By Jenae R / December 18th, 2020
|Title||Puyo Puyo Tetris 2|
|Release Date||December 8, 2020 (Nintendo Switch, PS4, PS5, Xbox One, Xbox Series X|S)
TBD 2021 (PC)
|Platform||Nintendo Switch, PS4, PS5, Xbox One, Xbox Series X|S, PC|
Not too long after I got my Switch, before there was a Puyo Puyo Tetris 2, I thought the first game might be a good little five minute break game in between my hours upon hours of JRPG exploration and grinding. I wasn’t expecting to spend many hours on it, I merely wanted something simple and fun for when I was getting tired of grinding. To my surprise, it was a wonderful game and while beforehand I had not really played or been into similar puzzle games, I found Puyo Puyo Tetris to be a breath of fresh air. It was colorful and pretty chill with all of the various game modes and options. Not being a puzzle game expert myself, I found that I didn’t have to be super skilled. There were so many different difficulty options and endless modes to relax with. When going through the story, I was even able to unlock a variety of background songs and different colors/themes for the puyos and tetriminos. It ended up being a truly carefree puzzle game and a great break from the JRPG grind. Which leads us to now, when I was asked to review Puyo Puyo Tetris 2, I happily obliged, eager to see what the sequel was like and get back into all of the tetrimino clearing and puyo popping action.
If you’re like I once was, and have never played any Puyo Puyo Tetris before, you might want to know what the game is all about first. Puyo Puyo Tetris is a mash-up, or collaboration game if you will, of two different puzzle game franchises, Puyo Puyo and Tetris. Puyo Puyo is a popular puzzle series in Japan, where you stack a bunch of stacks of three of the same color puyos and then chain them together with a fourth color at the top, so the puyos drop down in just the right way to pop all of the others below. See, four of the same color connected will cause the puyos to disappear. Tetris on the other hand, is its own puzzle series, which is much more popular in the West. Tetris involves stacking up a bunch of tetriminos and then clearing them all out by completely filling out lines/rows.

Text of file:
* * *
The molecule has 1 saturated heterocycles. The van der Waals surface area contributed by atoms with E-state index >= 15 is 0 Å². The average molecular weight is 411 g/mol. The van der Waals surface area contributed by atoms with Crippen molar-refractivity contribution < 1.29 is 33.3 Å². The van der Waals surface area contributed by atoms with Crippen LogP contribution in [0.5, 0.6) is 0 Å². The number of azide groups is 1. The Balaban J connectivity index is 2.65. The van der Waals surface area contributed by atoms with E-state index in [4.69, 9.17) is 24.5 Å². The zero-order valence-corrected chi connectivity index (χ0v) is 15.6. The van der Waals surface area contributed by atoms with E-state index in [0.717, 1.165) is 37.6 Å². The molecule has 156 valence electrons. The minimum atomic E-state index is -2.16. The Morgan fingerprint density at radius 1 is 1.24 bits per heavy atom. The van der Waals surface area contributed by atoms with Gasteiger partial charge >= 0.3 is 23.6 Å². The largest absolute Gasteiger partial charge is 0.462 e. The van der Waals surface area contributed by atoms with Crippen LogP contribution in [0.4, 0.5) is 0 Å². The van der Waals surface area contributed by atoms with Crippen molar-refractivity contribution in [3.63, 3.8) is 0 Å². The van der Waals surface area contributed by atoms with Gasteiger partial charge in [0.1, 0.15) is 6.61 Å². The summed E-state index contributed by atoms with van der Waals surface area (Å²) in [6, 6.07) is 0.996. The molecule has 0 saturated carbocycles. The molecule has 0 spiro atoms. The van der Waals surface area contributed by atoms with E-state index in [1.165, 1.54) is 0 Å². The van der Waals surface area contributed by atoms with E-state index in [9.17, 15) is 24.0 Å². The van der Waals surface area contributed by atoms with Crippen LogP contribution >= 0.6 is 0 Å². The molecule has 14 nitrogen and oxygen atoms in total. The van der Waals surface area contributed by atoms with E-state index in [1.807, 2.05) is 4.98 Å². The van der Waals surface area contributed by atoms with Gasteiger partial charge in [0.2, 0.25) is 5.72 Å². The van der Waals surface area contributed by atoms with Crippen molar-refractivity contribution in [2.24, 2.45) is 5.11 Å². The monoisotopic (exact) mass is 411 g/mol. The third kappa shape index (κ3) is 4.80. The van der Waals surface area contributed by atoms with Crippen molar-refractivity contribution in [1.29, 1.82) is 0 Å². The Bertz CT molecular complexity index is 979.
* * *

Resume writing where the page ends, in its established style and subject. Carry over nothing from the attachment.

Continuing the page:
Together, in Puyo Puyo Tetris, you can play these two puzzle games in any number of ways. There’s Versus, where one person can choose Puyo Puyo and another person could choose Tetris, or both people can pick the same. Once you’ve chosen and picked a character, you try to knock each other out by doing well enough to fill up their board with garbage before they fill yours. Once someone’s pieces hit the top, in any of the available modes, it’s game over. There’s also Big Bang, an even more puzzle filled mode where you rack up points placing puyos or tetriminos as fast as possible, in only the correct spots required to clear the board. Or, perhaps you want to play Fusion, where you’ll start by stacking puyos but periodically get to drop tetriminos on the same board. These are only a few of the returning modes not new to the sequel, every single mode from the original has been brought back. What is new to Puyo Puyo Tetris 2 is the Skill Battle mode. For Skill Battle, you’ll put together a team of characters with different abilities and stats, equip some cards (earned from Skill Battle matches in Adventure Mode) and try to make big enough combos in either Tetris or Puyo Puyo (whichever you pick for the match) to reduce your opponent’s HP to 0. There are a variety of skills you can use in battle, ones that turn a few rows into one color and make a bunch of your pieces disappear, ones that reduce your opponent’s attack power, and even skills that can restore your own HP.